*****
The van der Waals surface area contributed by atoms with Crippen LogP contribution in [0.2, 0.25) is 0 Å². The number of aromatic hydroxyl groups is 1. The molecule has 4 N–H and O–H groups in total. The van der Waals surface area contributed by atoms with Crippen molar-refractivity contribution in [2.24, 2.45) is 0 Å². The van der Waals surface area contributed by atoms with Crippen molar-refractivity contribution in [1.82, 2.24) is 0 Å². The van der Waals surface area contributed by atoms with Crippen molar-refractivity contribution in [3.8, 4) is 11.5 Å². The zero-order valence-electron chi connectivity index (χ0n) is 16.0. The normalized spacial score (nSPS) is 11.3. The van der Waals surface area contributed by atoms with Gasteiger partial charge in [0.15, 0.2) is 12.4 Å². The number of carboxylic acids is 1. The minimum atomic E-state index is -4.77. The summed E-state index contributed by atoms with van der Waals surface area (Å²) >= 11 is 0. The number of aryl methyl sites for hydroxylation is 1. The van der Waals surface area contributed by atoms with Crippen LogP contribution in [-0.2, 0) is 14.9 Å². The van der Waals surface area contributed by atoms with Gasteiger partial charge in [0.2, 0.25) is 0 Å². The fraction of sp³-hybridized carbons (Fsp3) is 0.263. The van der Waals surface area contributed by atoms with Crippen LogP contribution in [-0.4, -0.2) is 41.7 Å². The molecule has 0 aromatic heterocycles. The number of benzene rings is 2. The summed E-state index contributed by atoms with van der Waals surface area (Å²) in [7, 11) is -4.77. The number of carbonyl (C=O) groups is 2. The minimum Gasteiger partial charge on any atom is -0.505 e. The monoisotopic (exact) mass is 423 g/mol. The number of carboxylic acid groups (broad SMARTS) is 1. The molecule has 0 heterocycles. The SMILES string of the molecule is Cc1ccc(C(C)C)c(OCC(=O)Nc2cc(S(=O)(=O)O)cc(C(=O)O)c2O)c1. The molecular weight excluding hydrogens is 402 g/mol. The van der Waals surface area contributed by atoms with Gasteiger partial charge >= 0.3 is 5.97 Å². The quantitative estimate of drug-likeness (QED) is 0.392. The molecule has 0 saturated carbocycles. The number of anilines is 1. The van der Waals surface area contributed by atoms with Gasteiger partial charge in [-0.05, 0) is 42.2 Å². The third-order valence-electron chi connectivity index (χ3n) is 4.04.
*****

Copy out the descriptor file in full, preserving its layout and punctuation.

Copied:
The van der Waals surface area contributed by atoms with Crippen LogP contribution in [0.2, 0.25) is 0 Å². The number of aromatic hydroxyl groups is 1. The molecule has 4 N–H and O–H groups in total. The van der Waals surface area contributed by atoms with Crippen molar-refractivity contribution in [2.24, 2.45) is 0 Å². The van der Waals surface area contributed by atoms with Crippen molar-refractivity contribution in [1.82, 2.24) is 0 Å². The van der Waals surface area contributed by atoms with Crippen molar-refractivity contribution in [3.8, 4) is 11.5 Å². The zero-order valence-electron chi connectivity index (χ0n) is 16.0. The normalized spacial score (nSPS) is 11.3. The van der Waals surface area contributed by atoms with Gasteiger partial charge in [0.15, 0.2) is 12.4 Å². The number of carboxylic acids is 1. The minimum atomic E-state index is -4.77. The summed E-state index contributed by atoms with van der Waals surface area (Å²) >= 11 is 0. The number of aryl methyl sites for hydroxylation is 1. The van der Waals surface area contributed by atoms with Crippen LogP contribution in [-0.2, 0) is 14.9 Å². The van der Waals surface area contributed by atoms with Gasteiger partial charge in [0.2, 0.25) is 0 Å². The fraction of sp³-hybridized carbons (Fsp3) is 0.263. The van der Waals surface area contributed by atoms with Crippen LogP contribution in [-0.4, -0.2) is 41.7 Å². The molecule has 0 aromatic heterocycles. The number of benzene rings is 2. The summed E-state index contributed by atoms with van der Waals surface area (Å²) in [7, 11) is -4.77. The number of carbonyl (C=O) groups is 2. The minimum Gasteiger partial charge on any atom is -0.505 e. The monoisotopic (exact) mass is 423 g/mol. The number of carboxylic acid groups (broad SMARTS) is 1. The molecule has 0 heterocycles. The SMILES string of the molecule is Cc1ccc(C(C)C)c(OCC(=O)Nc2cc(S(=O)(=O)O)cc(C(=O)O)c2O)c1. The molecular weight excluding hydrogens is 402 g/mol. The van der Waals surface area contributed by atoms with Gasteiger partial charge >= 0.3 is 5.97 Å². The quantitative estimate of drug-likeness (QED) is 0.392. The molecule has 0 saturated carbocycles. The number of anilines is 1. The van der Waals surface area contributed by atoms with Gasteiger partial charge in [-0.05, 0) is 42.2 Å². The third-order valence-electron chi connectivity index (χ3n) is 4.04.